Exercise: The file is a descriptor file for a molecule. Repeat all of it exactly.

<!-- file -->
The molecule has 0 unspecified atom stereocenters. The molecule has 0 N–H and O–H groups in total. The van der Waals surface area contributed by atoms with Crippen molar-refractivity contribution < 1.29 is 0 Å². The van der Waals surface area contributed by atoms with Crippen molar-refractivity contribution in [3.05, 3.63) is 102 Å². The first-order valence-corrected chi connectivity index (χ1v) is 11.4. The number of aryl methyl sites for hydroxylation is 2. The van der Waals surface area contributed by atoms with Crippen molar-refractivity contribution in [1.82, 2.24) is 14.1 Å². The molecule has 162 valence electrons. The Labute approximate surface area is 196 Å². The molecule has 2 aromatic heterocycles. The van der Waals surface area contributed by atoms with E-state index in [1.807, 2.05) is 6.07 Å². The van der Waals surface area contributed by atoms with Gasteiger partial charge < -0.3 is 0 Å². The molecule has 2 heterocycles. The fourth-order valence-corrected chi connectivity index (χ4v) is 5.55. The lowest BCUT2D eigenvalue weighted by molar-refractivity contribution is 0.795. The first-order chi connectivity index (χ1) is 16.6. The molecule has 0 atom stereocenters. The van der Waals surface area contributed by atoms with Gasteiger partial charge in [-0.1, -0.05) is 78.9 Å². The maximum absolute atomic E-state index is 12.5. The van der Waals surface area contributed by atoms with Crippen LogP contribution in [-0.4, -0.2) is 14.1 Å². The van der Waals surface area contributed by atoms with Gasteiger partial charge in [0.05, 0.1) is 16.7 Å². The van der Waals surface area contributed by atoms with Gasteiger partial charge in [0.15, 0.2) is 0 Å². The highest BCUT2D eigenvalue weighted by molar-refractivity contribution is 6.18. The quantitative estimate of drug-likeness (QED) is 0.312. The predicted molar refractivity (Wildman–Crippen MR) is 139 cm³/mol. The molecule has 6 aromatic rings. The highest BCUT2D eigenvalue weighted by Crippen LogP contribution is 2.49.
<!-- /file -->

The molecule has 0 unspecified atom stereocenters. The molecule has 0 N–H and O–H groups in total. The van der Waals surface area contributed by atoms with Crippen molar-refractivity contribution < 1.29 is 0 Å². The van der Waals surface area contributed by atoms with Crippen molar-refractivity contribution in [3.05, 3.63) is 102 Å². The first-order valence-corrected chi connectivity index (χ1v) is 11.4. The number of aryl methyl sites for hydroxylation is 2. The van der Waals surface area contributed by atoms with Crippen molar-refractivity contribution in [1.82, 2.24) is 14.1 Å². The molecule has 162 valence electrons. The Labute approximate surface area is 196 Å². The molecule has 2 aromatic heterocycles. The van der Waals surface area contributed by atoms with E-state index in [1.807, 2.05) is 6.07 Å². The van der Waals surface area contributed by atoms with Gasteiger partial charge < -0.3 is 0 Å². The molecule has 2 heterocycles. The fourth-order valence-corrected chi connectivity index (χ4v) is 5.55. The lowest BCUT2D eigenvalue weighted by molar-refractivity contribution is 0.795. The first-order chi connectivity index (χ1) is 16.6. The molecule has 0 atom stereocenters. The van der Waals surface area contributed by atoms with Gasteiger partial charge in [-0.1, -0.05) is 78.9 Å². The maximum absolute atomic E-state index is 12.5. The van der Waals surface area contributed by atoms with Crippen LogP contribution in [-0.4, -0.2) is 14.1 Å². The van der Waals surface area contributed by atoms with Gasteiger partial charge in [0.05, 0.1) is 16.7 Å². The van der Waals surface area contributed by atoms with Gasteiger partial charge in [0.15, 0.2) is 0 Å². The highest BCUT2D eigenvalue weighted by molar-refractivity contribution is 6.18. The quantitative estimate of drug-likeness (QED) is 0.312. The predicted molar refractivity (Wildman–Crippen MR) is 139 cm³/mol. The molecule has 6 aromatic rings. The highest BCUT2D eigenvalue weighted by Crippen LogP contribution is 2.49.